2,000-Year-Old Killer Whale Geoglyph Found in Peru Desert

The resdiscovered orca geoglyph lies on a desert hillside in the remote Palpa region of southern Peru.
The resdiscovered orca geoglyph lies on a desert hillside in the remote Palpa region of southern Peru. (Image credit: Johny Isla)

Archaeologists rediscovered a giant geoglyph of a killer whale, etched into a desert hillside in the remote Palpa region of southern Peru, after it had been lost to science for more than 50 years.

The 230-foot-long (70 meters) figure of an orca — considered a powerful, semimythical creature in ancient Peruvian lore — may be more than 2,000 years old, according to the researchers.

They said it may be one the oldest geoglyphs in the Palpa region, and older than those in the nearby Nazca region, which is famous for its vast collection of ancient ground markingsthe Nazca Lines — that include animal figures, straight lines and geometrical shapes. [See Photos of the Orca Geoglyph of Peruvian Lore]

Archaeologist Johny Isla, the head of Peru's Ministry of Culture in Ica province, which includes the Palpa and Nazca valleys, explained that he saw a single photograph of the orca pattern for the first time about four years ago. He'd seen it while researching studies of geoglyphs at the German Archaeological Institute in Bonn.

The photograph appeared in an archaeological catalog of geoglyphs printed in the 1970s, which was based on research carried out in Palpa and Nazca by German archaeologists in the 1960s, Isla said.

But the location and size of the orca geoglyph were not well-described in the catalog, Isla told Live Science in an email.

As a result, he said, the glyph's whereabouts in the desert hills of the Palpa Valley, about 250 miles (400 kilometers) south of Lima, were by then unknown to local people or to scientists.

After returning to Peru, Isla looked for the orca geoglyph on Google Earth and then on foot. "It was not easy to find it, because the [location and description] data were not correct, and I almost lost hope," he said. "However, I expanded the search area and finally found it a few months later," in January 2015.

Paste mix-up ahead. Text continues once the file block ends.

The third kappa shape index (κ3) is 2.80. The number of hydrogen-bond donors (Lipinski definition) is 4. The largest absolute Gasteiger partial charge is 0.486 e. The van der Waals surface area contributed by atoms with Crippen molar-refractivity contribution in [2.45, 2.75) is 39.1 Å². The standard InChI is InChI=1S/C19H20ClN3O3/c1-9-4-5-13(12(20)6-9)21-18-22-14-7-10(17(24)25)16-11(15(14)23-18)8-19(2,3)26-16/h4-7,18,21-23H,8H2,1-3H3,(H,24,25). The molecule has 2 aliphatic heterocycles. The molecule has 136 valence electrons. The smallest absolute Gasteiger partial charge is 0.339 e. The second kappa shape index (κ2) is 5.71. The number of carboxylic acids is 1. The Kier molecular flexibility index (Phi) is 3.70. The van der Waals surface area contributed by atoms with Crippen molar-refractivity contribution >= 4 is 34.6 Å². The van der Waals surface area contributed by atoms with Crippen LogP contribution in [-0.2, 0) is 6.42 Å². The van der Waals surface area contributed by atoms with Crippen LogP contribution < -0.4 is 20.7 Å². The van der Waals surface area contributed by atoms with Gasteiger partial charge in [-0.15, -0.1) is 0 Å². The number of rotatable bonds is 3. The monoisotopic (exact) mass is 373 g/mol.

Orca art

After documenting the rediscovery, Isla led a team of six specialists from Peru's Ministry of Culture in an effort to clean and restore the orca geoglyph in March and April this year.

Before the restoration, the geoglyph was disappearing due to erosion and the passage of time. "Being drawn on a slope, it is easier [for it] to suffer damage than [for] those figures that are in flat areas, such as those of the Nazca Pampa," he said.

Until the restoration this year, time and erosion had almost obliterated the ancient orca geoglyph to untrained eyes. (Image credit: Johny Isla)

The creators of the orca drew it on the hillside in negative relief by removing a thin layer of stones to form the outline of the figure. This is similar to the technique used by the people of the Nazca culture to create geoglyphs from about 100 B.C. to A.D. 800.

But some contrasting parts of the rediscovered pattern, such as the eyes, were created out of piles of stones, the researchers said. This technique was used by people of the older Paracas culture, who occupied the region from around 800 B.C. to 200 B.C.